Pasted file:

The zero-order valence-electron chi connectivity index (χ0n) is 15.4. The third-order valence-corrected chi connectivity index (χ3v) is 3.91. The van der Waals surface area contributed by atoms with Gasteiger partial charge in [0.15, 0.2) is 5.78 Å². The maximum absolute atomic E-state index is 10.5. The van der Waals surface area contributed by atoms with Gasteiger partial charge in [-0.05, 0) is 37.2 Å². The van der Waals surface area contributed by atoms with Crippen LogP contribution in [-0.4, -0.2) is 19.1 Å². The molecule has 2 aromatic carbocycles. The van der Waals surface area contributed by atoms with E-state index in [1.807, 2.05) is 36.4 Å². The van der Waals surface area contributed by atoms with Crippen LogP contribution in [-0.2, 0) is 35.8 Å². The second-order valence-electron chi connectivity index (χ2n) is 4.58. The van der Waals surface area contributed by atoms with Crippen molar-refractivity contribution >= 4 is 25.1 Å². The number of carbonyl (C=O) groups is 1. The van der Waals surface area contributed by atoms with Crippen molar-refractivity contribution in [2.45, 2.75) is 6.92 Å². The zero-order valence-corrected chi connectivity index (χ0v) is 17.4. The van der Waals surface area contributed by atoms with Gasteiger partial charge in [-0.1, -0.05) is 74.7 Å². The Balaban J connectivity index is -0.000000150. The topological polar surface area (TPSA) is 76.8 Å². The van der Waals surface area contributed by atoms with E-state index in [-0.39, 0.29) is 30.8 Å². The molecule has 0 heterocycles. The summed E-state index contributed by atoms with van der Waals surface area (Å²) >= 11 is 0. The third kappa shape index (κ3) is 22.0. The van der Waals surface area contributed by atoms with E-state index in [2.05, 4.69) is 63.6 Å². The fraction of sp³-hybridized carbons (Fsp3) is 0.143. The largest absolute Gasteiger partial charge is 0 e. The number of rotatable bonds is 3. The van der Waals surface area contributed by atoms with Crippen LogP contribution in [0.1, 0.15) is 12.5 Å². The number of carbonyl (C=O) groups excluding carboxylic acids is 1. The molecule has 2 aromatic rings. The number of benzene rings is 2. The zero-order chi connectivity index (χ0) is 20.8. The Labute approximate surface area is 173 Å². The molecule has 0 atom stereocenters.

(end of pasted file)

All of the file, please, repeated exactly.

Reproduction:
The zero-order valence-electron chi connectivity index (χ0n) is 15.4. The third-order valence-corrected chi connectivity index (χ3v) is 3.91. The van der Waals surface area contributed by atoms with Gasteiger partial charge in [0.15, 0.2) is 5.78 Å². The maximum absolute atomic E-state index is 10.5. The van der Waals surface area contributed by atoms with Gasteiger partial charge in [-0.05, 0) is 37.2 Å². The van der Waals surface area contributed by atoms with Crippen LogP contribution in [-0.4, -0.2) is 19.1 Å². The molecule has 2 aromatic carbocycles. The van der Waals surface area contributed by atoms with E-state index in [1.807, 2.05) is 36.4 Å². The van der Waals surface area contributed by atoms with Crippen LogP contribution in [-0.2, 0) is 35.8 Å². The second-order valence-electron chi connectivity index (χ2n) is 4.58. The van der Waals surface area contributed by atoms with Crippen molar-refractivity contribution >= 4 is 25.1 Å². The number of carbonyl (C=O) groups is 1. The van der Waals surface area contributed by atoms with Crippen molar-refractivity contribution in [2.45, 2.75) is 6.92 Å². The zero-order valence-corrected chi connectivity index (χ0v) is 17.4. The van der Waals surface area contributed by atoms with Gasteiger partial charge in [-0.1, -0.05) is 74.7 Å². The Balaban J connectivity index is -0.000000150. The topological polar surface area (TPSA) is 76.8 Å². The van der Waals surface area contributed by atoms with E-state index in [-0.39, 0.29) is 30.8 Å². The molecule has 0 heterocycles. The summed E-state index contributed by atoms with van der Waals surface area (Å²) >= 11 is 0. The third kappa shape index (κ3) is 22.0. The van der Waals surface area contributed by atoms with E-state index in [2.05, 4.69) is 63.6 Å². The fraction of sp³-hybridized carbons (Fsp3) is 0.143. The largest absolute Gasteiger partial charge is 0 e. The number of rotatable bonds is 3. The van der Waals surface area contributed by atoms with Crippen LogP contribution in [0.1, 0.15) is 12.5 Å². The number of carbonyl (C=O) groups excluding carboxylic acids is 1. The molecule has 2 aromatic rings. The number of benzene rings is 2. The zero-order chi connectivity index (χ0) is 20.8. The Labute approximate surface area is 173 Å². The molecule has 0 atom stereocenters.